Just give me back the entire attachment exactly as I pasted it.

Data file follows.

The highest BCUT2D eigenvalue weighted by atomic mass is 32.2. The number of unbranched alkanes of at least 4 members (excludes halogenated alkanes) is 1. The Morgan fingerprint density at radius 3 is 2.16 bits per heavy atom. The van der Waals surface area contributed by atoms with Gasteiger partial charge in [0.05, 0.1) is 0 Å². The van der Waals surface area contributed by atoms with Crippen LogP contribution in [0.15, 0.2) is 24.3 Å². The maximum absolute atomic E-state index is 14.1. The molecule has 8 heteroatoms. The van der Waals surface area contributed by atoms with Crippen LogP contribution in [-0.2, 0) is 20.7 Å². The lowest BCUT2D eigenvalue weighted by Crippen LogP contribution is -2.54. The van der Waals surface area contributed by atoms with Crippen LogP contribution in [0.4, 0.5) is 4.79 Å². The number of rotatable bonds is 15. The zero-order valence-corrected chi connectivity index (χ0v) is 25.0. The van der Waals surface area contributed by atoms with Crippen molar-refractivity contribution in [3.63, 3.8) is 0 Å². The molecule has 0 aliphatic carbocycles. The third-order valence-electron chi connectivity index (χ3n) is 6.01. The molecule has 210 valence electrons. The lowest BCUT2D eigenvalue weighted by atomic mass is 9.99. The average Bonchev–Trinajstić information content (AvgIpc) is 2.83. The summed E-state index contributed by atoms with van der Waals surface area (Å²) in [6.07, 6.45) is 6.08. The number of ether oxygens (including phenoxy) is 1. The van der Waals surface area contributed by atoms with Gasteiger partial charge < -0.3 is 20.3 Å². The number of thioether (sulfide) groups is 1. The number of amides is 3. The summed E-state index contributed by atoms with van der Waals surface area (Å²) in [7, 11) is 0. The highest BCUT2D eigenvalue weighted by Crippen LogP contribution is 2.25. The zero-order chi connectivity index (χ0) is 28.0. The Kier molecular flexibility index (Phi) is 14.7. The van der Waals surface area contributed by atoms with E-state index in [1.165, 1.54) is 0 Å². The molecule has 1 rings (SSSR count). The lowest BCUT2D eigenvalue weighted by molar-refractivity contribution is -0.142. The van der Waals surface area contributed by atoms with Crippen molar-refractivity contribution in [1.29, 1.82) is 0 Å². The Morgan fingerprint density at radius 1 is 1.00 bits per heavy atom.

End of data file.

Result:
The highest BCUT2D eigenvalue weighted by atomic mass is 32.2. The number of unbranched alkanes of at least 4 members (excludes halogenated alkanes) is 1. The Morgan fingerprint density at radius 3 is 2.16 bits per heavy atom. The van der Waals surface area contributed by atoms with Gasteiger partial charge in [0.05, 0.1) is 0 Å². The van der Waals surface area contributed by atoms with Crippen LogP contribution in [0.15, 0.2) is 24.3 Å². The maximum absolute atomic E-state index is 14.1. The molecule has 8 heteroatoms. The van der Waals surface area contributed by atoms with Crippen LogP contribution in [-0.2, 0) is 20.7 Å². The lowest BCUT2D eigenvalue weighted by Crippen LogP contribution is -2.54. The van der Waals surface area contributed by atoms with Crippen LogP contribution in [0.4, 0.5) is 4.79 Å². The number of rotatable bonds is 15. The zero-order valence-corrected chi connectivity index (χ0v) is 25.0. The van der Waals surface area contributed by atoms with Crippen molar-refractivity contribution in [3.63, 3.8) is 0 Å². The molecule has 0 aliphatic carbocycles. The third-order valence-electron chi connectivity index (χ3n) is 6.01. The molecule has 210 valence electrons. The lowest BCUT2D eigenvalue weighted by atomic mass is 9.99. The average Bonchev–Trinajstić information content (AvgIpc) is 2.83. The summed E-state index contributed by atoms with van der Waals surface area (Å²) in [6.07, 6.45) is 6.08. The number of ether oxygens (including phenoxy) is 1. The van der Waals surface area contributed by atoms with Gasteiger partial charge < -0.3 is 20.3 Å². The number of thioether (sulfide) groups is 1. The number of amides is 3. The summed E-state index contributed by atoms with van der Waals surface area (Å²) in [7, 11) is 0. The highest BCUT2D eigenvalue weighted by Crippen LogP contribution is 2.25. The zero-order chi connectivity index (χ0) is 28.0. The Kier molecular flexibility index (Phi) is 14.7. The van der Waals surface area contributed by atoms with E-state index in [1.165, 1.54) is 0 Å². The molecule has 1 rings (SSSR count). The lowest BCUT2D eigenvalue weighted by molar-refractivity contribution is -0.142. The van der Waals surface area contributed by atoms with Crippen molar-refractivity contribution in [1.29, 1.82) is 0 Å². The Morgan fingerprint density at radius 1 is 1.00 bits per heavy atom.